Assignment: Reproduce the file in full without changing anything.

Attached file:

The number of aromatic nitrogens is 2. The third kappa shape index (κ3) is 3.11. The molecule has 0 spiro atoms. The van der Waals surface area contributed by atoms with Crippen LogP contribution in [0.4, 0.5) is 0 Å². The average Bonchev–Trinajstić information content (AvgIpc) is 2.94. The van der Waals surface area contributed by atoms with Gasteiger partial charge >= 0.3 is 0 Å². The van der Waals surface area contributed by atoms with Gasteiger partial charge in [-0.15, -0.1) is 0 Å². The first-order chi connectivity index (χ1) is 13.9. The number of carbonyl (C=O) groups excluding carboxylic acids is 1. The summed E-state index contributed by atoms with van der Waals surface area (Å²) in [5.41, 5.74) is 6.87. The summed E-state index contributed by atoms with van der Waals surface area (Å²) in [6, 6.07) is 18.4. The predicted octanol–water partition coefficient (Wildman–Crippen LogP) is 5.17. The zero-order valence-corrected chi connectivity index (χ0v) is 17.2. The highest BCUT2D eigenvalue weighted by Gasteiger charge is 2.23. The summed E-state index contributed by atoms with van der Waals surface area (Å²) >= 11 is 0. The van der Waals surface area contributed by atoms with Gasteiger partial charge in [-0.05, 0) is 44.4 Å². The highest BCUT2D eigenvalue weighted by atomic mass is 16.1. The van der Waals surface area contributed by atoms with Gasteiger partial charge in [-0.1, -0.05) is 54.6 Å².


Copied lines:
The number of aromatic nitrogens is 2. The third kappa shape index (κ3) is 3.11. The molecule has 0 spiro atoms. The van der Waals surface area contributed by atoms with Crippen LogP contribution in [0.4, 0.5) is 0 Å². The average Bonchev–Trinajstić information content (AvgIpc) is 2.94. The van der Waals surface area contributed by atoms with Gasteiger partial charge >= 0.3 is 0 Å². The van der Waals surface area contributed by atoms with Gasteiger partial charge in [-0.15, -0.1) is 0 Å². The first-order chi connectivity index (χ1) is 13.9. The number of carbonyl (C=O) groups excluding carboxylic acids is 1. The summed E-state index contributed by atoms with van der Waals surface area (Å²) in [5.41, 5.74) is 6.87. The summed E-state index contributed by atoms with van der Waals surface area (Å²) in [6, 6.07) is 18.4. The predicted octanol–water partition coefficient (Wildman–Crippen LogP) is 5.17. The zero-order valence-corrected chi connectivity index (χ0v) is 17.2. The highest BCUT2D eigenvalue weighted by Gasteiger charge is 2.23. The summed E-state index contributed by atoms with van der Waals surface area (Å²) >= 11 is 0. The van der Waals surface area contributed by atoms with Gasteiger partial charge in [-0.05, 0) is 44.4 Å². The highest BCUT2D eigenvalue weighted by atomic mass is 16.1. The van der Waals surface area contributed by atoms with Gasteiger partial charge in [-0.1, -0.05) is 54.6 Å².